Are Danish people so traditional that they live by a book from the 1930s? Perhaps it is more likely that Danes always behaved like this, which inspired Sandemose to write the story.
In the Danes' defense, the rules are embedded below the surface rather than something people talk about frequently. There are no secret law of Jante meetings to decide if outsiders are behaving acceptably.
Thus, the success of this law and moral code seems to be established based on individuals being responsible enough to adopt the right way to think, feel, evaluate self, respect others, behave in the society, obey/ challenge norms as they see fit, and maintain a rich cultural background, among other things.
In more ways than one.
There doesn't seem to be regulated teaching to follow the laws, but the way of life of the Danes has helped to pass it down to the newer generations even. At this rate, the rules of Jante might just become the most stable law in the history of the Danish people.
The best part is how the law cuts across all aspects of the community and cultural circles. Either in personal dealings, group engagements, or business cultural settings, the terms explained in the Jante law help build a positive environment of like-minded individuals.
For a nation that ranks so high on the happiness index almost yearly, we think and believe that the ten laws of Jante – and the positive attitude of the Danish towards this moral code – is a contributing factor to that also.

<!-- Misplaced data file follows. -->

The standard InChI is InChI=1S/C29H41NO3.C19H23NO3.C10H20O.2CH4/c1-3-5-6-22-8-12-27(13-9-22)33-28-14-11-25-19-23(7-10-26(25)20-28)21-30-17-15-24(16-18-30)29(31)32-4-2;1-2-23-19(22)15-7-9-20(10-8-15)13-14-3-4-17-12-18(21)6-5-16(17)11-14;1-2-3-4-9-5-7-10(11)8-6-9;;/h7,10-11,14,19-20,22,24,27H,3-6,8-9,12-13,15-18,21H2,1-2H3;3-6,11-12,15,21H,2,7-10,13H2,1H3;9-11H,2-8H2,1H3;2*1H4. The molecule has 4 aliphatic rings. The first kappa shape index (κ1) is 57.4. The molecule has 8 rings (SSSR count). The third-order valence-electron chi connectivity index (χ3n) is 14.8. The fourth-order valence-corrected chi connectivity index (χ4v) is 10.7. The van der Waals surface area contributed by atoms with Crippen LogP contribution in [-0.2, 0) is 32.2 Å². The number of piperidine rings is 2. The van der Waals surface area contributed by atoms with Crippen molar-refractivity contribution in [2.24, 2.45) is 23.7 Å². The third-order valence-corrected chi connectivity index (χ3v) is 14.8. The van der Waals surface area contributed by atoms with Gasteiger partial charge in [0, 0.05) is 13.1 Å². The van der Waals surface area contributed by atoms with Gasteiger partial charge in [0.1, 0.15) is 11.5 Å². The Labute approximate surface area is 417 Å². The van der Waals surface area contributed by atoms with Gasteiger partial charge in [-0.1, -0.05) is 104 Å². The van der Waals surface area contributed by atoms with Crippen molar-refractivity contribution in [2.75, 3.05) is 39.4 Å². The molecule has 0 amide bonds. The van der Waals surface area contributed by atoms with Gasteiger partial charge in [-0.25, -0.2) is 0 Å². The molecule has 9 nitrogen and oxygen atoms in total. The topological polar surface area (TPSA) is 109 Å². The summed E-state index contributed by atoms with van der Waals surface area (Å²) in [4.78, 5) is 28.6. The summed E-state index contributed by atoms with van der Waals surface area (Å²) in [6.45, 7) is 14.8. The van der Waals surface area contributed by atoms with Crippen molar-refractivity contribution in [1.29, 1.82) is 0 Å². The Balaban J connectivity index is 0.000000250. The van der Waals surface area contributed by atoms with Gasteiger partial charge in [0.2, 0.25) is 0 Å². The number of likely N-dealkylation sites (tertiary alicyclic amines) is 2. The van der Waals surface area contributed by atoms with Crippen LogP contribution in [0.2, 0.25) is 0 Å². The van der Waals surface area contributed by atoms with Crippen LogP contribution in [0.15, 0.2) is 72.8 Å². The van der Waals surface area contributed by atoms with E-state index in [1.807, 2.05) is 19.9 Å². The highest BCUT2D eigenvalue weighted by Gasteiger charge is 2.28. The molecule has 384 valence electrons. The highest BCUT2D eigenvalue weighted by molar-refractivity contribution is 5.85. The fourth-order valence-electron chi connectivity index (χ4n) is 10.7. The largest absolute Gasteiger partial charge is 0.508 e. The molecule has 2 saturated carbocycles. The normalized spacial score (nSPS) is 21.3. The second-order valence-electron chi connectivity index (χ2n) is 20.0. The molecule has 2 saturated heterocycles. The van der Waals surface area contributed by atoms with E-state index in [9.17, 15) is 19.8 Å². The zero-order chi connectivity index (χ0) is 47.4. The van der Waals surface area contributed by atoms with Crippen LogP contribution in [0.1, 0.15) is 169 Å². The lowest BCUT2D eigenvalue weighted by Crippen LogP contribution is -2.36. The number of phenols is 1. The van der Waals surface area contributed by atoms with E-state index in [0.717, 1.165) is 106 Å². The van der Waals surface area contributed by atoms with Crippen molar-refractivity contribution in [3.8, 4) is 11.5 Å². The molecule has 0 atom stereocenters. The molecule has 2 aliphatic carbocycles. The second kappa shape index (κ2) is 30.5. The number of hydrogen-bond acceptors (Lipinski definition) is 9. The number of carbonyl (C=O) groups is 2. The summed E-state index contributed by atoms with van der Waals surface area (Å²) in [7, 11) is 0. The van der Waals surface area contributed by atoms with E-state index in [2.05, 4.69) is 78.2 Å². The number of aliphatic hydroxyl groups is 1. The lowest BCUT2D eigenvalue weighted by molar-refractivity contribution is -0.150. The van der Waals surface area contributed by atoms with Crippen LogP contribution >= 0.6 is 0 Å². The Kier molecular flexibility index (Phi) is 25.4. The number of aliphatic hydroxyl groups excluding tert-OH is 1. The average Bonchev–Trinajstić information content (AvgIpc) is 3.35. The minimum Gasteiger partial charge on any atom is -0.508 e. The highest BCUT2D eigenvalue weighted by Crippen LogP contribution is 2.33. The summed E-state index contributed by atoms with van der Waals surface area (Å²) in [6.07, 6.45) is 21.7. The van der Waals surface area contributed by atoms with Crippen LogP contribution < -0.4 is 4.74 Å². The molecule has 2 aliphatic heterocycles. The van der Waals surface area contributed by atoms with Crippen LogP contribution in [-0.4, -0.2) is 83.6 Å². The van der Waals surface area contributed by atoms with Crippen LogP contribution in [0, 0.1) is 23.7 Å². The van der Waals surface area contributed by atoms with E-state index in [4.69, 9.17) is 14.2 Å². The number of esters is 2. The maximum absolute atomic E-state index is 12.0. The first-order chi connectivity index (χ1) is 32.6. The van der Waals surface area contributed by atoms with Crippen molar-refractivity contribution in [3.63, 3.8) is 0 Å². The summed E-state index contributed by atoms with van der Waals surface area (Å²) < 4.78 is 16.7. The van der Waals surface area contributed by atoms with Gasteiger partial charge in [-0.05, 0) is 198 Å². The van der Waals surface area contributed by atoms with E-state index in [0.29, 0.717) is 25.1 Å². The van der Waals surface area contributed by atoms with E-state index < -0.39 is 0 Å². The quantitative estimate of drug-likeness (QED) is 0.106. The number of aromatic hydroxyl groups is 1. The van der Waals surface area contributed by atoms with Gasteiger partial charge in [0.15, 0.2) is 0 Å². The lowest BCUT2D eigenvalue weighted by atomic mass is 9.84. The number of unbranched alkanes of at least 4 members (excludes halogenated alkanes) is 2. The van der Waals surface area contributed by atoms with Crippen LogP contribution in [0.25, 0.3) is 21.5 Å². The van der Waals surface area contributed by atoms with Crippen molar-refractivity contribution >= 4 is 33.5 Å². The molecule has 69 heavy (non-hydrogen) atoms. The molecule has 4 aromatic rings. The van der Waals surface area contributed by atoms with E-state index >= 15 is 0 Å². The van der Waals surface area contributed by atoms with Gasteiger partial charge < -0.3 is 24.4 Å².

The concept of Janteloven might look old and dated right now, but the fact that it has helped this group of people build such a strong community, from their small-town settings to the bigger country scale, shows how relevant the code will continue to be for the foreseeable future.
The world is evolving as we know it, and the law of Jante should be applied according to that evolution also.
Norwegian and Danish residents, among other countries in Scandinavia, enjoy some of the best successes and growths in the world. It is, thus, little wonder why they are usually so far up in the happiness index.
If the Danish people do not start to take their advancements to the world, though, they might not be seen as equal to the bigger nations that are making the waves.
This equality is what the new generation of youth athletes, creatives, artists, and more in Danish societies seek – and it is easy to see how the Jante law looks limiting to them.
Here, managing expectations better is as simple as being proud of your achievements as part of a larger group that helped make it happen, staying modest in celebrating your wins, maintaining a simple lifestyle that reflects your background, and contributing your quota to growing the community.
Even if there wasn't anything called the law of Jante, such self-awareness and good nature are relevant to making the world a simpler yet better place overall.
For a country that has its word for its kind of coziness (hygge), approaching Danes might sound like a herculean task. After all, they all look to have closely-knit groups that anyone else cannot break into.
The truth is, the Danish are as accommodating, warm, friendly, and welcoming as can be. They keep such small circles so that they can regulate what happens and maintain quality relationships that give them a sense of coziness. Thus, it might look like they are not seeking you out – or they don't want to make new friends.
Whether you are a visitor, expat, or resident who used to think the Danes won't warm up to you, drop that thought today. It takes approaching one to see how friendly they are, even though it seems they are rooted and set in their ways, as evident in the following of an unstated rule like this one.
The best part? Danish people welcome diversity and inclusion, so you don't have to bend your principles to fit in. As long as you do right, you are welcome with any Dane.